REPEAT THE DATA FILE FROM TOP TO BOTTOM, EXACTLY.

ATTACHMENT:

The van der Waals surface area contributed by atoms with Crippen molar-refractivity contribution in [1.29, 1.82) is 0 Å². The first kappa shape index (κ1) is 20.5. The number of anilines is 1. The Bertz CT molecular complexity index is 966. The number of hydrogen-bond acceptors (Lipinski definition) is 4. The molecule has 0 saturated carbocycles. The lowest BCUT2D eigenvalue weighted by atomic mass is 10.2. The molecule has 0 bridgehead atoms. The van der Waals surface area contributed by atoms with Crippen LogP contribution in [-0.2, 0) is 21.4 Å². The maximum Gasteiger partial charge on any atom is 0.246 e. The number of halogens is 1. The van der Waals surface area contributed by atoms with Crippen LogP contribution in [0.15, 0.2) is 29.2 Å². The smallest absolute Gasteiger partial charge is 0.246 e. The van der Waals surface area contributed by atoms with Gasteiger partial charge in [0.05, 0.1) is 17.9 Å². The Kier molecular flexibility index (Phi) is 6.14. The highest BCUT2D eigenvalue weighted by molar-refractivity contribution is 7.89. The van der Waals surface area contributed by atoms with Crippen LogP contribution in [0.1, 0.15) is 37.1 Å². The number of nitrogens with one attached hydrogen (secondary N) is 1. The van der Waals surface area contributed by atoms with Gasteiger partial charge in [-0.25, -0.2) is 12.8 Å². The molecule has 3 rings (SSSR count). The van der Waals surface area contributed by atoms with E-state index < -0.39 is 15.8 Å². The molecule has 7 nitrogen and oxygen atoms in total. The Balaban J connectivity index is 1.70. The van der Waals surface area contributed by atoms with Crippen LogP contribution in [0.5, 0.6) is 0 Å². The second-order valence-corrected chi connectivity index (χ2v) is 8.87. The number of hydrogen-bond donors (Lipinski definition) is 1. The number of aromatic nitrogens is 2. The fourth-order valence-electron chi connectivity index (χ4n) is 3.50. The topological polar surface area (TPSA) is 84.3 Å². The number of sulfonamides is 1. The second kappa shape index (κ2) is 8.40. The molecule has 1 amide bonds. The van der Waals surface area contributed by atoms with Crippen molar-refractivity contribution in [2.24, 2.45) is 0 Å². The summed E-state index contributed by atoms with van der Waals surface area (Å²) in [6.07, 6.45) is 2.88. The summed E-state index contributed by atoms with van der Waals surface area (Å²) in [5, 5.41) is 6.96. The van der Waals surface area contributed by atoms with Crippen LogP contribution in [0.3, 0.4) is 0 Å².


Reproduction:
The van der Waals surface area contributed by atoms with Crippen molar-refractivity contribution in [1.29, 1.82) is 0 Å². The first kappa shape index (κ1) is 20.5. The number of anilines is 1. The Bertz CT molecular complexity index is 966. The number of hydrogen-bond acceptors (Lipinski definition) is 4. The molecule has 0 saturated carbocycles. The lowest BCUT2D eigenvalue weighted by atomic mass is 10.2. The molecule has 0 bridgehead atoms. The van der Waals surface area contributed by atoms with Crippen LogP contribution in [-0.2, 0) is 21.4 Å². The maximum Gasteiger partial charge on any atom is 0.246 e. The number of halogens is 1. The van der Waals surface area contributed by atoms with Crippen LogP contribution in [0.15, 0.2) is 29.2 Å². The smallest absolute Gasteiger partial charge is 0.246 e. The van der Waals surface area contributed by atoms with Gasteiger partial charge in [0.05, 0.1) is 17.9 Å². The Kier molecular flexibility index (Phi) is 6.14. The highest BCUT2D eigenvalue weighted by molar-refractivity contribution is 7.89. The van der Waals surface area contributed by atoms with Crippen LogP contribution in [0.1, 0.15) is 37.1 Å². The number of nitrogens with one attached hydrogen (secondary N) is 1. The van der Waals surface area contributed by atoms with Gasteiger partial charge in [-0.25, -0.2) is 12.8 Å². The molecule has 3 rings (SSSR count). The van der Waals surface area contributed by atoms with E-state index < -0.39 is 15.8 Å². The molecule has 7 nitrogen and oxygen atoms in total. The Balaban J connectivity index is 1.70. The van der Waals surface area contributed by atoms with Crippen LogP contribution in [0.5, 0.6) is 0 Å². The second-order valence-corrected chi connectivity index (χ2v) is 8.87. The number of hydrogen-bond donors (Lipinski definition) is 1. The number of aromatic nitrogens is 2. The fourth-order valence-electron chi connectivity index (χ4n) is 3.50. The topological polar surface area (TPSA) is 84.3 Å². The number of sulfonamides is 1. The second kappa shape index (κ2) is 8.40. The molecule has 1 amide bonds. The van der Waals surface area contributed by atoms with Crippen molar-refractivity contribution in [2.24, 2.45) is 0 Å². The summed E-state index contributed by atoms with van der Waals surface area (Å²) in [6.07, 6.45) is 2.88. The summed E-state index contributed by atoms with van der Waals surface area (Å²) in [5, 5.41) is 6.96. The van der Waals surface area contributed by atoms with Crippen LogP contribution in [0.3, 0.4) is 0 Å².